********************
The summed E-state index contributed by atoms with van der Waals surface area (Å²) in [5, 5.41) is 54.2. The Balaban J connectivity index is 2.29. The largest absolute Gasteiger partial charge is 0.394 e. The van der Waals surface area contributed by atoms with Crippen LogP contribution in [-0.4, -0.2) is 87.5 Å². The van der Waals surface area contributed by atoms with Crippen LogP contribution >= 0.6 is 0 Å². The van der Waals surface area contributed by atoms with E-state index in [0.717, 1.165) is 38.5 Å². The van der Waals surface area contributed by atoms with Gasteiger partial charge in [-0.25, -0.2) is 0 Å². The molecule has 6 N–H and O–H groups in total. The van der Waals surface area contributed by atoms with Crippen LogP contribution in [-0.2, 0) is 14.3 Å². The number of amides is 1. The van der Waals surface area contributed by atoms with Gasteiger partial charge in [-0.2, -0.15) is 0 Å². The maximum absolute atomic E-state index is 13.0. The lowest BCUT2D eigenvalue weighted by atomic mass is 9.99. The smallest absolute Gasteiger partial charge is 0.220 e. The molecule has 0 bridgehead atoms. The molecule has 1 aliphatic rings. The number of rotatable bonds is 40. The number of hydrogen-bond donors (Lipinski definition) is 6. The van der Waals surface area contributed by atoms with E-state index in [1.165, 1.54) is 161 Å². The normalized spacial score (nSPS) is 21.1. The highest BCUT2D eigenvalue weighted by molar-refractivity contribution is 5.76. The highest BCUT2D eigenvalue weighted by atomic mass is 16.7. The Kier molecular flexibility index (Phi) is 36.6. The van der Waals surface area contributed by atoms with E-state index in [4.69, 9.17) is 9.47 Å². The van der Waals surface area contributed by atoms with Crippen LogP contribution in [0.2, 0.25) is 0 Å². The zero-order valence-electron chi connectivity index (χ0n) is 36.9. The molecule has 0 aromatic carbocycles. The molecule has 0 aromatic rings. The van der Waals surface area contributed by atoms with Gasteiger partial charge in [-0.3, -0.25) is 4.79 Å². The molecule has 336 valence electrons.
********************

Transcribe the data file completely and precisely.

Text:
The summed E-state index contributed by atoms with van der Waals surface area (Å²) in [5, 5.41) is 54.2. The Balaban J connectivity index is 2.29. The largest absolute Gasteiger partial charge is 0.394 e. The van der Waals surface area contributed by atoms with Crippen LogP contribution in [-0.4, -0.2) is 87.5 Å². The van der Waals surface area contributed by atoms with Crippen LogP contribution >= 0.6 is 0 Å². The van der Waals surface area contributed by atoms with E-state index in [0.717, 1.165) is 38.5 Å². The van der Waals surface area contributed by atoms with Gasteiger partial charge in [-0.25, -0.2) is 0 Å². The molecule has 6 N–H and O–H groups in total. The van der Waals surface area contributed by atoms with Crippen LogP contribution in [-0.2, 0) is 14.3 Å². The number of amides is 1. The van der Waals surface area contributed by atoms with Gasteiger partial charge in [-0.2, -0.15) is 0 Å². The maximum absolute atomic E-state index is 13.0. The lowest BCUT2D eigenvalue weighted by atomic mass is 9.99. The smallest absolute Gasteiger partial charge is 0.220 e. The molecule has 0 bridgehead atoms. The molecule has 1 aliphatic rings. The number of rotatable bonds is 40. The number of hydrogen-bond donors (Lipinski definition) is 6. The van der Waals surface area contributed by atoms with E-state index in [1.165, 1.54) is 161 Å². The normalized spacial score (nSPS) is 21.1. The highest BCUT2D eigenvalue weighted by molar-refractivity contribution is 5.76. The highest BCUT2D eigenvalue weighted by atomic mass is 16.7. The Kier molecular flexibility index (Phi) is 36.6. The van der Waals surface area contributed by atoms with E-state index in [4.69, 9.17) is 9.47 Å². The van der Waals surface area contributed by atoms with Crippen LogP contribution in [0.2, 0.25) is 0 Å². The zero-order valence-electron chi connectivity index (χ0n) is 36.9. The molecule has 0 aromatic carbocycles. The molecule has 0 aromatic rings. The van der Waals surface area contributed by atoms with Gasteiger partial charge in [-0.3, -0.25) is 4.79 Å². The molecule has 336 valence electrons.